from The American Heritage® Dictionary of the English Language, 4th Edition
- n. A substance added to paints and some medicines to promote drying; a drier.
from Wiktionary, Creative Commons Attribution/Share-Alike License
- n. drier, a catalyst used to promote drying.
- adj. causing or promoting drying
from the GNU version of the Collaborative International Dictionary of English
- adj. Drying; causing to dry.
from The Century Dictionary and Cyclopedia
- Drying; causing to become dry, or to dry up.
- n. In painting, any material added to an oil-paint to hasten the drying of the oil; a dryer. Siccative is more of a book-word, dryer being the term commonly used by painters.
from WordNet 3.0 Copyright 2006 by Princeton University. All rights reserved.
- n. a substance that promotes drying (e.g., calcium oxide absorbs water and is used to remove moisture)
Questi dunque bolliti con altre sue misture gli fecero la vernice ch 'egli, e tutti pittori del mondo aveano lungamente desiderata "--" found that linseed and nut oil were the most siccative.
It is an excellent dryer in oil, and has often been used as a siccative with other colours, but it cannot safely be so employed except with the ochres, earths, and blacks in general.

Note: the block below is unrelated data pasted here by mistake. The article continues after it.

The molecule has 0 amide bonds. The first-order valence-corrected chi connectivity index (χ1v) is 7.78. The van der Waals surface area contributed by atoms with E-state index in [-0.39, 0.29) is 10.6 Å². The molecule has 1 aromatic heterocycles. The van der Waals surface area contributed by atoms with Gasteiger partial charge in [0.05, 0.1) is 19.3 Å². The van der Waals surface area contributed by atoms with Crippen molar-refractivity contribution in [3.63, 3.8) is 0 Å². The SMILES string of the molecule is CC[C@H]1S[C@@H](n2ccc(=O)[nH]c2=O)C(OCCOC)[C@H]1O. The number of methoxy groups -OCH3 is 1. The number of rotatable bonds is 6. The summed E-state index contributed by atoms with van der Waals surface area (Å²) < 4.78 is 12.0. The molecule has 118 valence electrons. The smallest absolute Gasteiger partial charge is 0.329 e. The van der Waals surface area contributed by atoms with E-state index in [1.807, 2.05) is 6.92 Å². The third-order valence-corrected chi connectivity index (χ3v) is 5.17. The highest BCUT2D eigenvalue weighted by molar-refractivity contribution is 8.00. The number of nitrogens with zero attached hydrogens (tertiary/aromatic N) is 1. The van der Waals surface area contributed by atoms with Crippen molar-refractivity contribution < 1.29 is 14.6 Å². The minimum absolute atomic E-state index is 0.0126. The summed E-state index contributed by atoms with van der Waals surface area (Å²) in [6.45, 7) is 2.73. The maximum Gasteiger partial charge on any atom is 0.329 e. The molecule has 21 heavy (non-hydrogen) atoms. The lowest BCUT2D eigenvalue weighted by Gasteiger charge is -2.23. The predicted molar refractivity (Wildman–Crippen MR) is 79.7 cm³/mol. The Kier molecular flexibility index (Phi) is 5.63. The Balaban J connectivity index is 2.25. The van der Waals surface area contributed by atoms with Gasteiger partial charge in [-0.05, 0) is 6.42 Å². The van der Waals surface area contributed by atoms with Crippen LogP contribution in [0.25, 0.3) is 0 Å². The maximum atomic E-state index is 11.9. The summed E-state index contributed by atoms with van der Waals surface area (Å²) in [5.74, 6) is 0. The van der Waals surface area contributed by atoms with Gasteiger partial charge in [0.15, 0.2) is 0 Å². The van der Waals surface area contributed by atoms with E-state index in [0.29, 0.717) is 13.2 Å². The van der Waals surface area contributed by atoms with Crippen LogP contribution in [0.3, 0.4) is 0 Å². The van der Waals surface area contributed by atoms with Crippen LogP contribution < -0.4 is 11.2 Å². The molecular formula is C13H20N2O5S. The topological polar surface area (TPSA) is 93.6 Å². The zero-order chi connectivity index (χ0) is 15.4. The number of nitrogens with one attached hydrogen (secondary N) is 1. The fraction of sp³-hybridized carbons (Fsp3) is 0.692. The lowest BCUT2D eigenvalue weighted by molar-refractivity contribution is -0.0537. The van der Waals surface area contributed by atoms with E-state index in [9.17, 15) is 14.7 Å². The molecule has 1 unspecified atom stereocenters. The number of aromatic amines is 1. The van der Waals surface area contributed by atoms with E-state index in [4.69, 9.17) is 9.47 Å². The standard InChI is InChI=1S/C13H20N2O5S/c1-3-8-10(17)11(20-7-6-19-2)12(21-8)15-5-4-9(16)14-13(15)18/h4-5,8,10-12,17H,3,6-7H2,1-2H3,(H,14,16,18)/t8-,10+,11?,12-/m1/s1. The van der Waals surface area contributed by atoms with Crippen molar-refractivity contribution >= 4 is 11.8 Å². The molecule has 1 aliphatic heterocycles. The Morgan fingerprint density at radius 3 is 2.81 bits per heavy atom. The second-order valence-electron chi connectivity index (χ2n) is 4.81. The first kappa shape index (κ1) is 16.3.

In painting it follows, and adds richness and depth to, gamboge in water, and goes well into varnish; but any lead used in rendering oils siccative, browns it, and for the same reason it is useless in tints.
The ground may also advance or retard drying, because some pigments united by mixing or glazing, become either more or less siccative by their conjunction.
It is an admirable dryer, and has much the same effect as litharge in rendering oils siccative.
The direct rays of the sun are powerfully active in rendering oils and colours siccative, and were probably resorted to before dryers were -- not always wisely -- added to oils, particularly in the warm climate of Italy.
For the purpose of causing it to be more siccative, the oil was boiled with a large quantity of litharge, but by this method the white was liable to tarnish on meeting with foul air.
Like litharge, it may be employed in the preparation of drying oils, and, being a better drier than white lead, may be substituted for it in mixing with pigments which need a siccative, as the bituminous earths.
These two dryers should not be employed together, since they counteract and decompose each other, forming two new substances -- acetate of zinc, which is a bad siccative, and sulphate of lead, which is insoluble and opaque.
Sulphate of zinc, as a siccative, is less powerful than acetate of lead, but is far preferable in a chemical sense.